Other vision perks
As a Providence Health Plan member, you have access to discounts through Northwest Vision Associates and Visionworks. These discounts are available to you regardless of your medical plan selection. To find out more, visit:
Tips to take care of your eyes
There are things you can do to keep your eyes healthy. In addition to regular vision checkups, see what you can do.
Plan benefits and in-network providers
Vision benefits and provider networks vary by plan. Please talk with your benefit administrator or refer to your member materials for information about your specific plan benefits. Your benefit summary includes details regarding covered benefits, in-network providers and copays, coinsurance and deductibles. In the event that there is a discrepancy between information on this page and your plan contracts, the plan contracts govern.
Hearing aid benefits
Your health plan coverage may include a hearing aid benefit.
Hearing aids are considered medical equipment and are subject to plan requirements such as medical necessity, deductible(s), and network requirements.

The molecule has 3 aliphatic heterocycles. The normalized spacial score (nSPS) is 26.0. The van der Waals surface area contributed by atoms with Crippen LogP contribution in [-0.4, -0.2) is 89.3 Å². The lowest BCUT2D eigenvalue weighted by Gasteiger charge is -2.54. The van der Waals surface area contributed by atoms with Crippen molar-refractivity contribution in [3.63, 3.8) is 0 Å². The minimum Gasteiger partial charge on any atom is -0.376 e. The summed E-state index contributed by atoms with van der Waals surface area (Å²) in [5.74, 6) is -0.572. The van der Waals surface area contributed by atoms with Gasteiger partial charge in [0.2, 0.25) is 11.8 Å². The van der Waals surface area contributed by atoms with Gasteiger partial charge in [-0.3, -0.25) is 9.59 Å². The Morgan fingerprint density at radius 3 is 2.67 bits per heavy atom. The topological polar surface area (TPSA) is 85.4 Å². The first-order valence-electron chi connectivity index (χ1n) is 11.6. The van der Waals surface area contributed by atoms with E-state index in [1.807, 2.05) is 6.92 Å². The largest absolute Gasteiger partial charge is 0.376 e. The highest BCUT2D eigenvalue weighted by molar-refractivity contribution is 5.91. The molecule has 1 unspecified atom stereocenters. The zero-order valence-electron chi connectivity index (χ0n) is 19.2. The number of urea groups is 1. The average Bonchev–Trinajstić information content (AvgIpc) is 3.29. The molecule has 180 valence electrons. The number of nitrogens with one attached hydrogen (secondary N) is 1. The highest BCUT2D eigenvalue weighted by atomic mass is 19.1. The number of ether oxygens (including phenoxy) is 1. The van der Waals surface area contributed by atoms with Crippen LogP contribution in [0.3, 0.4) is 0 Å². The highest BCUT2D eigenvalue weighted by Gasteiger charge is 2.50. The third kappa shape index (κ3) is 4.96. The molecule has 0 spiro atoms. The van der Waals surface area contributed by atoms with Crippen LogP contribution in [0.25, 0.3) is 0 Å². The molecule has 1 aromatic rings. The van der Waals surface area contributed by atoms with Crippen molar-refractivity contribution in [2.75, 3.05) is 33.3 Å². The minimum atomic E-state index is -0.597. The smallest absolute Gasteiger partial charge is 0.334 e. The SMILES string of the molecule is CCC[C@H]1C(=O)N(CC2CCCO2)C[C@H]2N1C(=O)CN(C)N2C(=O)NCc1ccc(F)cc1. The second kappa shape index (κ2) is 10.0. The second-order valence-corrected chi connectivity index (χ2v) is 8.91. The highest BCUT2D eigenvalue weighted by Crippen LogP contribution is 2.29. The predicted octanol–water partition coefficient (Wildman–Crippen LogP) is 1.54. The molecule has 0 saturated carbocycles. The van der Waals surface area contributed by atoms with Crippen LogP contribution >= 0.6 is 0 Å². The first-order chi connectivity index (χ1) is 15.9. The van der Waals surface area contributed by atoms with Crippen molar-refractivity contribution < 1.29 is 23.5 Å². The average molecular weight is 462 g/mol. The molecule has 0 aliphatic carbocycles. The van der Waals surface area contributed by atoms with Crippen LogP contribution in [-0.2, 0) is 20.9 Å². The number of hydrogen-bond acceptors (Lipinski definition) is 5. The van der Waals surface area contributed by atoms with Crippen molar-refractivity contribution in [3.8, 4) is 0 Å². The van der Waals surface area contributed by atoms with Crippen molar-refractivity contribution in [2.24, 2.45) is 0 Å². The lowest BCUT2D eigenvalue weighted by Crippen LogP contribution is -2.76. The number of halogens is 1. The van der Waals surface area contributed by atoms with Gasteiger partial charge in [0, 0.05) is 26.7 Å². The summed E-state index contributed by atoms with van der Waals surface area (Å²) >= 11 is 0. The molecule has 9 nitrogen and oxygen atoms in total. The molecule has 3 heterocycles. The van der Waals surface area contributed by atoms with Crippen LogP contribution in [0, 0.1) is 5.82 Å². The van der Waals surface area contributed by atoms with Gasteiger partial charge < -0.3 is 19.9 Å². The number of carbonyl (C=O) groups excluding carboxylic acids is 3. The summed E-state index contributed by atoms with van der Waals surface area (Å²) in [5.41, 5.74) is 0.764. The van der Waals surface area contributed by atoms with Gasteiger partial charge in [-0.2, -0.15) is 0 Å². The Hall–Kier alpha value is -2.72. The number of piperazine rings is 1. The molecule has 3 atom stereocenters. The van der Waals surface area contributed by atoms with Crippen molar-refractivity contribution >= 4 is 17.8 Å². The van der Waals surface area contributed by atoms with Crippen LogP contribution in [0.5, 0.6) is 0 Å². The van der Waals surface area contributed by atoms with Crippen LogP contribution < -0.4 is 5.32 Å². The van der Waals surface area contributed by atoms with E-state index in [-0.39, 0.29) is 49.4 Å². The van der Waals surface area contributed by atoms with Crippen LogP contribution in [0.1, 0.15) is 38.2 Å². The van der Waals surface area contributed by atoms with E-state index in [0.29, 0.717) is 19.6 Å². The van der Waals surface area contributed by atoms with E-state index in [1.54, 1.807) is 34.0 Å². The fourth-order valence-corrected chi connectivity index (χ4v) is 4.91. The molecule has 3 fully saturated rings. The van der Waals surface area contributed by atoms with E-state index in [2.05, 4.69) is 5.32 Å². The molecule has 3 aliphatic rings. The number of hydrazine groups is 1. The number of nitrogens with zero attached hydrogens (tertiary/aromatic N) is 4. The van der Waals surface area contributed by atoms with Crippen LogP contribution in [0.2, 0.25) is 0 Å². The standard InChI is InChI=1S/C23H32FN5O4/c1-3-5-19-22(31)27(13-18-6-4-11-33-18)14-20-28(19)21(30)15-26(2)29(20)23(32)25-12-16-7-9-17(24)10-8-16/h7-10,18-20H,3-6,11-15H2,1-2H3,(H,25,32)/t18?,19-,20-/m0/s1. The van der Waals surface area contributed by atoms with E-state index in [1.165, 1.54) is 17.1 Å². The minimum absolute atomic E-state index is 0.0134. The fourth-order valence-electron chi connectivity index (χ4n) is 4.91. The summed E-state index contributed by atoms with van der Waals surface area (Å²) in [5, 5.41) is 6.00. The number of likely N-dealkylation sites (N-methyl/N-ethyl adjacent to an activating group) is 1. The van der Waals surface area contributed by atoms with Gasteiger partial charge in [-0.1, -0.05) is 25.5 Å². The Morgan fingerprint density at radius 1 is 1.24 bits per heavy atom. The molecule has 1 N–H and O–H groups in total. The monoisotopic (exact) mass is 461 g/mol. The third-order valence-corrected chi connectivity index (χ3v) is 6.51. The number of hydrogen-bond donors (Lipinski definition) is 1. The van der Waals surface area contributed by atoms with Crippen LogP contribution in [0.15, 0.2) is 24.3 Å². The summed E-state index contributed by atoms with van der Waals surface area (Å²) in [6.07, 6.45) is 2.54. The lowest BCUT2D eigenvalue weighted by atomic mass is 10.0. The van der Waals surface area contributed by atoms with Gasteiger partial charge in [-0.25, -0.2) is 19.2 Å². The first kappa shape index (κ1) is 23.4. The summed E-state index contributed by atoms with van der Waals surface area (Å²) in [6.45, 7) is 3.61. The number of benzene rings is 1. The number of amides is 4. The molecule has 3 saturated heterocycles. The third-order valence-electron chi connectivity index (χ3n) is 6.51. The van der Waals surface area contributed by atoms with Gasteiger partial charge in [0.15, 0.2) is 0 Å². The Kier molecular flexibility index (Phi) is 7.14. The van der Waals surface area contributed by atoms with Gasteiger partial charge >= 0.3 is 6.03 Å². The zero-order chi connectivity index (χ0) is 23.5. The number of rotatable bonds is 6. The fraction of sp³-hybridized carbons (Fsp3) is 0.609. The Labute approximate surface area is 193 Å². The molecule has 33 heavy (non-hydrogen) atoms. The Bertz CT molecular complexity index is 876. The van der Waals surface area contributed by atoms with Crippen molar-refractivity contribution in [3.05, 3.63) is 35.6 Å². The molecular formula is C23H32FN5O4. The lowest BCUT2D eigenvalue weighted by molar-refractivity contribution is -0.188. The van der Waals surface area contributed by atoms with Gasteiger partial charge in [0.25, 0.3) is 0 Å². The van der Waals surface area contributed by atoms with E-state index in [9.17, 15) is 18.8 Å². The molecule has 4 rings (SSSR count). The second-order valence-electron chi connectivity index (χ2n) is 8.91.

Information about medical necessity, network requirements, and your plan coverage for medical equipment is included in your member materials. Your member materials are available online when you create a free myProvidence account.
Providence Health Plan has partnered with TruHearing to provide members with affordable options for hearing aids.
Why is preventive care so important?
- Preventive care allows you to detect potential health concerns early before a more serious health issue shows up.
- It’s much easier — and far less expensive — to address health problems now rather than to try to cure them once they occur.
- Learn more about how to make the most out or your preventive care options in our guide to preventive health care (PDF).